How does Best Friends work with other groups on legislation?

Best Friends never wants to be an organization that comes in and tells people what to do. We want positive change to be driven from inside the community, by the community, so we engage stakeholders, activate our partners and provide support to help drive positive change. We do this through action alerts, creating petitions, providing toolkits, etc. We’re a highly collaborative grassroots organization, and I think that’s our strength when it comes to making progress for animals.

How much opposition is there to the humane pet sales legislation?

The opposition comes primarily from those who profit from the pet sales industry, and our opponents fight back hard. While we are making all this progress, the pet industry is trying to pass laws that prohibit cities and counties from enacting humane pet sales ordinances. We are at opposite corners of the same fight and it’s often a race to see who gets there first. Their tactics can be very deceptive and misleading, so we have to be very diligent about tracking every piece of legislation in every state.

How do you cut through the fog of opposing arguments to ensure that lawmakers see our side of it?

We just try to be very transparent, point to all the humane laws that have already been enacted, engage our supporters and partners and focus on the merits of the legislation and the benefit to pets, consumers and the community. Ultimately, the legislation speaks for itself. I always tell lawmakers, if they are looking at a humane pet sales ordinance and hearing opposing views, just look at what each side stands to gain. Our only goal is to prevent animals from suffering, while the industry is all about profit.

Elizabeth Oreck in front of a booth with Assembly member O'Donnell

Where are we as a nation with respect to reducing the sale of pets from breeding mills?

We started with the brick-and-mortar stores because they were the low hanging fruit. We knew where they were and could easily trace the puppies for sale to the breeding facilities they came from. But the high hanging fruit is the internet, and we are just scratching the surface there. It’s obviously more challenging because so much of it is hidden. It’s difficult to know know who’s actually selling, where they are located and the conditions under which the animals are bred. So buying a puppy from a pet store or website is a big gamble, that’s why we encourage everyone who is looking to bring a pet into the family to start with a shelter or rescue group. And if they can’t find what they’re looking for through adoption, they should find a local reputable breeder who will allow them to visit in person, meet the parents of the puppy, and see for themselves that the dogs are bred responsibly and humanely.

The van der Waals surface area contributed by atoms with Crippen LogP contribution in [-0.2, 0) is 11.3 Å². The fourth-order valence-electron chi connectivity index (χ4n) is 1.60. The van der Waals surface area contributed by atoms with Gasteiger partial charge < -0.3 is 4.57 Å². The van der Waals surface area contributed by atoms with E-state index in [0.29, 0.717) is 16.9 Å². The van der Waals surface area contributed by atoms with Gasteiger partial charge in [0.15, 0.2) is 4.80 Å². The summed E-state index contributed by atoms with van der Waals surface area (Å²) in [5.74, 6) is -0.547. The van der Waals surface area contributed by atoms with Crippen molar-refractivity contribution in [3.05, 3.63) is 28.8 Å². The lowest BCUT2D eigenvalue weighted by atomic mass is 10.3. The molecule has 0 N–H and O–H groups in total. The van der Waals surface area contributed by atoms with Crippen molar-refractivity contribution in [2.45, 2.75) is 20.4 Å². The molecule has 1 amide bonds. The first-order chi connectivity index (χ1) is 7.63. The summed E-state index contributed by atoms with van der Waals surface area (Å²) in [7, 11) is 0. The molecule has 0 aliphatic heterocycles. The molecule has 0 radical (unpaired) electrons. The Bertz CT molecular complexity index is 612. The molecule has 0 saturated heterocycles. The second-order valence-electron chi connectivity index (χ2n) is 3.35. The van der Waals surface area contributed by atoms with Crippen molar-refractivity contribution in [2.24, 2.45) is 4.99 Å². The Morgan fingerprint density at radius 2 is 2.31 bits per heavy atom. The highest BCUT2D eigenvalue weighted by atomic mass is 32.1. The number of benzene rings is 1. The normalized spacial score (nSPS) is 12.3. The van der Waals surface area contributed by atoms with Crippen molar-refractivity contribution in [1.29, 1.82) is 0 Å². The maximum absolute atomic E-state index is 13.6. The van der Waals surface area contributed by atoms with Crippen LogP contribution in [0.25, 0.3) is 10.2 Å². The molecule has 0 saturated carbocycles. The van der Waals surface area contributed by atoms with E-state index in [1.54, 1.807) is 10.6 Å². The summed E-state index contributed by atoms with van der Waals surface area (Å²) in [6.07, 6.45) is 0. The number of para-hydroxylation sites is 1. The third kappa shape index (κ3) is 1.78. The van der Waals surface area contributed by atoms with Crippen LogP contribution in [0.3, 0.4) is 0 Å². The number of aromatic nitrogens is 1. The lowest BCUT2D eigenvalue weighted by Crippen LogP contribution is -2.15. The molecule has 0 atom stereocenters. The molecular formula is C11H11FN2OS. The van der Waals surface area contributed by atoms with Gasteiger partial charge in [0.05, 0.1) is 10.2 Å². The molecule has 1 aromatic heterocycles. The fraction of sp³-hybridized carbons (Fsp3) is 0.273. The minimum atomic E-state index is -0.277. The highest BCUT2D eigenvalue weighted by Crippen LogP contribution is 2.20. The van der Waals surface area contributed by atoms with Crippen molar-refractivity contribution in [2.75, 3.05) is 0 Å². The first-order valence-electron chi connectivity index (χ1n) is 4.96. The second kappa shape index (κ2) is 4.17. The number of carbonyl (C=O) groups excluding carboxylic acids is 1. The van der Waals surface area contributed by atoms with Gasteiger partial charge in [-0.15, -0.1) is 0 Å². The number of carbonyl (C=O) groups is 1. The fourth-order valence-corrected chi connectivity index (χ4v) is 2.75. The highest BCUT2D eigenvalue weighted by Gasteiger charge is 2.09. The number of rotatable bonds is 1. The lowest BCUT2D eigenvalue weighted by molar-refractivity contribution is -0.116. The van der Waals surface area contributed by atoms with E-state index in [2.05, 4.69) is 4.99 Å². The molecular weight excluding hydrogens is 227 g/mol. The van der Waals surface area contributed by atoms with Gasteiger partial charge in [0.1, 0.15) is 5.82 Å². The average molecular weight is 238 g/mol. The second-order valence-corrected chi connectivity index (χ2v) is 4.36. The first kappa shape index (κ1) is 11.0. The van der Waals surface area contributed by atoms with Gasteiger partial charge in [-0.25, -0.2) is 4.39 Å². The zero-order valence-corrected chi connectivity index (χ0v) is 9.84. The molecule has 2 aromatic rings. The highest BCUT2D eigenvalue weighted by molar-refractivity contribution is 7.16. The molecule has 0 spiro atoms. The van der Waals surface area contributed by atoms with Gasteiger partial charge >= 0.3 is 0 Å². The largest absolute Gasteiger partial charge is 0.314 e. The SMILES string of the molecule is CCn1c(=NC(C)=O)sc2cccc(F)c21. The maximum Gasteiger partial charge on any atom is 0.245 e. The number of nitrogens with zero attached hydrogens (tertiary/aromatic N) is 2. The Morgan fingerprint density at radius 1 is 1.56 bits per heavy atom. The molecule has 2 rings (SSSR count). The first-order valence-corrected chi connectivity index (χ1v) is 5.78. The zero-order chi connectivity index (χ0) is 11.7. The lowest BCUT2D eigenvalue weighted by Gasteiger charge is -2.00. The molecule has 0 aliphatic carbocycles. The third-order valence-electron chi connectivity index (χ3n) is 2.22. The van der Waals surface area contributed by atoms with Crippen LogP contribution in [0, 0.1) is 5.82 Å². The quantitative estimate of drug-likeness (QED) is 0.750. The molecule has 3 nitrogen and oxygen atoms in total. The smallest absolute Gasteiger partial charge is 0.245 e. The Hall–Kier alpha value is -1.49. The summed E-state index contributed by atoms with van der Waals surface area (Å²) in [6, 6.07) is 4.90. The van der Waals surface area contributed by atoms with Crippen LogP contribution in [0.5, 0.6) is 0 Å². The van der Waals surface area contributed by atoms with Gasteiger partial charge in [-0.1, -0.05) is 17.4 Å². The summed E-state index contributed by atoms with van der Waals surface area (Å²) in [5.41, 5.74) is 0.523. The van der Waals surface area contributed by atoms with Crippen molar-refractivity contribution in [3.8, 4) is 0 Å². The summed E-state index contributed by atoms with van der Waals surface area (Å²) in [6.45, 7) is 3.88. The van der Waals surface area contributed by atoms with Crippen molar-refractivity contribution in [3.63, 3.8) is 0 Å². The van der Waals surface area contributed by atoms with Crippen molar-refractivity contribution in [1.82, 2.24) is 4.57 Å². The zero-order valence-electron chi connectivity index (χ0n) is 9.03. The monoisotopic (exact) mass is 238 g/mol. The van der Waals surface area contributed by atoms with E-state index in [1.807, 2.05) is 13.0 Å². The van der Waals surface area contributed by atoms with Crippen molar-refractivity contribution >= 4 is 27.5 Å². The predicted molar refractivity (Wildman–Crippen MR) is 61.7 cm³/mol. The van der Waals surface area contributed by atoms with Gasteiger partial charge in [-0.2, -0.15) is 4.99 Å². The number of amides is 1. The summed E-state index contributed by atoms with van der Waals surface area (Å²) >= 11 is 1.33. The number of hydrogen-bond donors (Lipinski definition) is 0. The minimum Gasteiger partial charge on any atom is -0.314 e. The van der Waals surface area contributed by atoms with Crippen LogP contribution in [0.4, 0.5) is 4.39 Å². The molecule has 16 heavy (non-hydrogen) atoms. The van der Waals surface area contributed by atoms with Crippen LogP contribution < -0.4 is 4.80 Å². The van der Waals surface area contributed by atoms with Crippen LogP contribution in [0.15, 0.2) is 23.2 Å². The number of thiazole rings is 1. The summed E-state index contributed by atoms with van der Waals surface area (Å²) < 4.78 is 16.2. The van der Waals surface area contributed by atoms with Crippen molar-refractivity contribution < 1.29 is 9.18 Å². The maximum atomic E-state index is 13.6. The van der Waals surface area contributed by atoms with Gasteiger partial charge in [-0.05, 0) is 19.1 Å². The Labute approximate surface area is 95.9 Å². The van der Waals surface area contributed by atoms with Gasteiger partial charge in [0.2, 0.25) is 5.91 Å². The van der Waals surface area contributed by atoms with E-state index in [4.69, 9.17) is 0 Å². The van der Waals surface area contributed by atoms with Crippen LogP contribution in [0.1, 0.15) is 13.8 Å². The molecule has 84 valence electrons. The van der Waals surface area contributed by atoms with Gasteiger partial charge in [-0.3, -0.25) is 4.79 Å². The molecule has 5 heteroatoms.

So what’s next?

We’ve made enormous progress in the past 10 years. There are far fewer puppy mills today and much more awareness about the issue. With more than 400 humane pet sales laws on the books, more people than ever are choosing to adopt rather than purchase a pet. But there is still work to do, and it’s going to take all of us working together to get to a day when every puppy and kitten mill is in our rear view mirror and every pet has a safe, loving home. And I know we will get there.

Elizabeth speaking outside at a podium in front of a crowd